By Richelle Bouska, MA, LPC, NCC; Center for Behavioral Health, Crossing Rivers Health
For many, the holidays bring about warm feelings, fond memories and a hard to contain anticipation of what is to come. But for those of us who are grieving, ‘tis not’ necessarily ‘the season to be jolly.’ In place of the festive spirit that normally accompanies this time of year, there may be a longing pulled from a deep well of sadness. Heartache, as brought about by the loss of a loved one, mutes the otherwise glorious sights, sounds and tastes that once ‘decked our halls.’ When someone you love dies, there is no denying or changing the inescapable truth that there is an empty chair at the table. Although nothing can, nor should, fully take away the pain, there are some things that just might serve as a balm to your wounds. Meaning and hope can be found even when stepping forward into the ‘most wonderful time of the year,’ without someone you love.
First- when facing this season in the absence of a loved one, it is essential that you stay tuned in to your own needs. Grief is among the hardest work you will ever do. It engages the mind, body and spirit in the most profound ways possible. Expect and accept the sting associated with remembering, much like you would acknowledge the thorns on a rosebush but still find beauty in its blooms. Tending to your grieving heart and taking good care of yourself, is like the glove to the pruner’s hand. Even though you might still feel the prick, the thorns won’t penetrate as deeply. So, ‘glove’ yourself well- pay attention to your eating and sleeping habits, utilize healthy coping tools and stress relievers, continue to take prescribed medications, keep appointments and tend to health issues. It is also important to balance your time between work and play, togetherness and solitude. Give yourself permission to set your own pace, position your own boundaries and maintain your own well-being.
Understand that even though there are commonalities found among the bereaved, each person’s experience is unique. What is good for one may not be good for another. Be mindful and be careful of expectations placed on you. Own your right to grieve in ways that are authentic to you. Allow others to do the same. This is not a time for judgement or intolerance. Even those facing the same loss may experience different realities. Remain ever sensitive and empathic. Just as relationships are complicated, so are loss and our reactions to loss. Grief is informed by not only who we are as individuals, but also who the deceased person was during their lifetime.
Tradition goes hand in hand with the holidays. You, along with your significant others, get to choose what to carry forward and what to leave behind. Find comfort where you can in the ‘old ways of doing things’ but stay open to ‘new ways.’ Those ‘new ways’ just might soothe your aching heart and bring a certain kind of unexpected, but welcome, enjoyment.
As invitations are extended, say yes to what you can, and no when it feels right to do so. Consider setting goals and making plans so you can feel a bit more grounded emotionally. Don’t overextend and allow room for adjustments to be made as you go. Some days it may be hard to get out of bed let alone celebrate the holidays. Though I caution against ‘stuffing and avoiding,’ and encourage you to move through your loss, taking a brief reprieve when overwhelmed is sometimes necessary and always understandable! If, what feels right is to decline from the start, or in the end, you decide to step out or bow out entirely, offer whatever explanation you are comfortable with, unapologetically.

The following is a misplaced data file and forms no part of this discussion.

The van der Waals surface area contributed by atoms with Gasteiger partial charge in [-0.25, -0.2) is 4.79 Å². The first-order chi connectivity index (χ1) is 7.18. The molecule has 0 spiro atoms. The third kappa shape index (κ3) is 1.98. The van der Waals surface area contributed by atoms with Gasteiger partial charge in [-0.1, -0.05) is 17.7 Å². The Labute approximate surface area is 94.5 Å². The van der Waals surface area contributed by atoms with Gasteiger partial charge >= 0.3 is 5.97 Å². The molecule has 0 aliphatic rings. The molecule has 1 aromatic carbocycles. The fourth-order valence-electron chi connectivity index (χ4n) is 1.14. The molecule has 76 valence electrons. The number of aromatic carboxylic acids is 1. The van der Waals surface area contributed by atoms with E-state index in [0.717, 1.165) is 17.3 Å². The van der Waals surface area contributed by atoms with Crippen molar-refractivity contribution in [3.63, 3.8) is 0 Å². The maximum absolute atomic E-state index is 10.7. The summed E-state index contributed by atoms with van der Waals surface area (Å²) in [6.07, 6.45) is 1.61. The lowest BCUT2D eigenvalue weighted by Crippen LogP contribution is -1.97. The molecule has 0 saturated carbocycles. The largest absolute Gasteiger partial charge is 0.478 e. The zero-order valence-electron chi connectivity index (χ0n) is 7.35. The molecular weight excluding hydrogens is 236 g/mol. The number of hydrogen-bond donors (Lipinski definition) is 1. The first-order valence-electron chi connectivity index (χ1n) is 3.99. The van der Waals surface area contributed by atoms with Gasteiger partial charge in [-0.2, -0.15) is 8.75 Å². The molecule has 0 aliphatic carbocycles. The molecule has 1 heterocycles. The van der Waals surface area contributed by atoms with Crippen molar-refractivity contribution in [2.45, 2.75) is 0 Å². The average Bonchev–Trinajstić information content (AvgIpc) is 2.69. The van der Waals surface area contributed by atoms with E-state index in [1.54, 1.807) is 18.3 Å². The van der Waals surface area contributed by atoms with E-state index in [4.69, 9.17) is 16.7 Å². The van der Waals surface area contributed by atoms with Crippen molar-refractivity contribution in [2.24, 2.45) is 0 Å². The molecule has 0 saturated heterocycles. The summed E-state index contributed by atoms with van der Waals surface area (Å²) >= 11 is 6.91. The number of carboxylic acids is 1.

It has been said that mourning is the ‘acting out’ of grief. There are many heartwarming ways you can ‘act out’ your grief during the holidays. Consider the following: keep an empty chair at the table and set a place for your missing loved one; donate to their favorite charity or volunteer in their name; prepare and serve their favorite foods; sing their favorite songs or read their favorite stories; invite guests to share special memories; have a moment of silence; pour over old photos and videos, reminiscing about days gone by; place ornaments on the tree in honor of your loved one or light a memory candle. The possibilities are endless! Whatever evokes a sense of connectedness is fitting.
Yes, it is counterintuitive to move toward that which hurts us, but opening yourself up to your loss and embracing all that it entails, is the path to renewal. Seek not to forget, get over or heal from your loss, but rather to weave it in to your life tapestry, recognizing it as a sacred part of your story. So laugh, cry, talk, share and, in essence, courageously live your grief out loud! I believe doing so not only helps you process and reconcile the loss, but it also honors and pays tribute to the one you lost. Every time your loved one’s name passes your lips or crosses your mind during this holiday season, it is a reminder that he or she lived, was loved and is missed.
If you find your burden a bit too heavy during the holidays, my colleagues at Crossing Rivers Health Center for Behavioral Health and I warmly invite you to reach out for extra support. Our caring providers can be reached at 608-357-2700. Crossing Rivers Health Center also regularly hosts community wide grief support groups. Both options provide wonderful opportunities for honoring and working through your loss.